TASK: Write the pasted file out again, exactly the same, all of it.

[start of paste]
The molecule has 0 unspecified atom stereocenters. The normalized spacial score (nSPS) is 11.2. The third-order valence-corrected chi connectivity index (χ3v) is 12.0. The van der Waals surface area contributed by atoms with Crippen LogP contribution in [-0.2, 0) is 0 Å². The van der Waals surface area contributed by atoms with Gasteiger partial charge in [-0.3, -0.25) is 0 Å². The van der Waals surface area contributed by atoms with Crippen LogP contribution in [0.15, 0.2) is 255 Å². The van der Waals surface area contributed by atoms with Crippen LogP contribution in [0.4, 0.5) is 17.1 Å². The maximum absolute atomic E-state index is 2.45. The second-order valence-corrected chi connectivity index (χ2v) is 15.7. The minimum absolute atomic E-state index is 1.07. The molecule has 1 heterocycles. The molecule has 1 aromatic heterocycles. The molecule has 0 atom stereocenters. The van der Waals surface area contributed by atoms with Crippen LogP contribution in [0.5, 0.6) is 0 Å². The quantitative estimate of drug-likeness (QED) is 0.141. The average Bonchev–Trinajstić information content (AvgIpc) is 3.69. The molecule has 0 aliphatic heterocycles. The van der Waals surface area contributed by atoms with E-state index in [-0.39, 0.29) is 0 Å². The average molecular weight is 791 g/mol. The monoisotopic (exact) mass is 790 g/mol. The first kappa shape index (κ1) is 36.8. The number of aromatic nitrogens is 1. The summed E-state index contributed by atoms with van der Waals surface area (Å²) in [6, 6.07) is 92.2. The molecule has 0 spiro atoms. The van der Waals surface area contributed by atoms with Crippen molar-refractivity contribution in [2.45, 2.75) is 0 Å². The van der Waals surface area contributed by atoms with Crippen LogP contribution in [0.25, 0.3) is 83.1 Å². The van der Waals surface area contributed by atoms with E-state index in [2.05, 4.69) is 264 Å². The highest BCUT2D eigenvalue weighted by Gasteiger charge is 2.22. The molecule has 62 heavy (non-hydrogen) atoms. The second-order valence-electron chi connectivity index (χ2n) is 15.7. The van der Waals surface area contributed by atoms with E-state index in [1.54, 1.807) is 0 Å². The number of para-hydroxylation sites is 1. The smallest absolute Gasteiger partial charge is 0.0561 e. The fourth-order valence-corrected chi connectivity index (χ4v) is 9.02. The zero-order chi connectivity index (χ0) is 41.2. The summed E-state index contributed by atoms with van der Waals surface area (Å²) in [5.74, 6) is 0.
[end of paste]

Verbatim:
The molecule has 0 unspecified atom stereocenters. The normalized spacial score (nSPS) is 11.2. The third-order valence-corrected chi connectivity index (χ3v) is 12.0. The van der Waals surface area contributed by atoms with Crippen LogP contribution in [-0.2, 0) is 0 Å². The van der Waals surface area contributed by atoms with Gasteiger partial charge in [-0.3, -0.25) is 0 Å². The van der Waals surface area contributed by atoms with Crippen LogP contribution in [0.15, 0.2) is 255 Å². The van der Waals surface area contributed by atoms with Crippen LogP contribution in [0.4, 0.5) is 17.1 Å². The maximum absolute atomic E-state index is 2.45. The second-order valence-corrected chi connectivity index (χ2v) is 15.7. The minimum absolute atomic E-state index is 1.07. The molecule has 1 heterocycles. The molecule has 1 aromatic heterocycles. The molecule has 0 atom stereocenters. The van der Waals surface area contributed by atoms with Crippen LogP contribution in [0.5, 0.6) is 0 Å². The quantitative estimate of drug-likeness (QED) is 0.141. The average Bonchev–Trinajstić information content (AvgIpc) is 3.69. The molecule has 0 aliphatic heterocycles. The van der Waals surface area contributed by atoms with E-state index in [-0.39, 0.29) is 0 Å². The average molecular weight is 791 g/mol. The monoisotopic (exact) mass is 790 g/mol. The first kappa shape index (κ1) is 36.8. The number of aromatic nitrogens is 1. The summed E-state index contributed by atoms with van der Waals surface area (Å²) in [6, 6.07) is 92.2. The molecule has 0 spiro atoms. The van der Waals surface area contributed by atoms with Crippen molar-refractivity contribution in [2.45, 2.75) is 0 Å². The van der Waals surface area contributed by atoms with Crippen LogP contribution in [0.25, 0.3) is 83.1 Å². The van der Waals surface area contributed by atoms with E-state index in [2.05, 4.69) is 264 Å². The highest BCUT2D eigenvalue weighted by Gasteiger charge is 2.22. The molecule has 62 heavy (non-hydrogen) atoms. The second-order valence-electron chi connectivity index (χ2n) is 15.7. The van der Waals surface area contributed by atoms with E-state index in [1.54, 1.807) is 0 Å². The number of para-hydroxylation sites is 1. The smallest absolute Gasteiger partial charge is 0.0561 e. The fourth-order valence-corrected chi connectivity index (χ4v) is 9.02. The zero-order chi connectivity index (χ0) is 41.2. The summed E-state index contributed by atoms with van der Waals surface area (Å²) in [5.74, 6) is 0.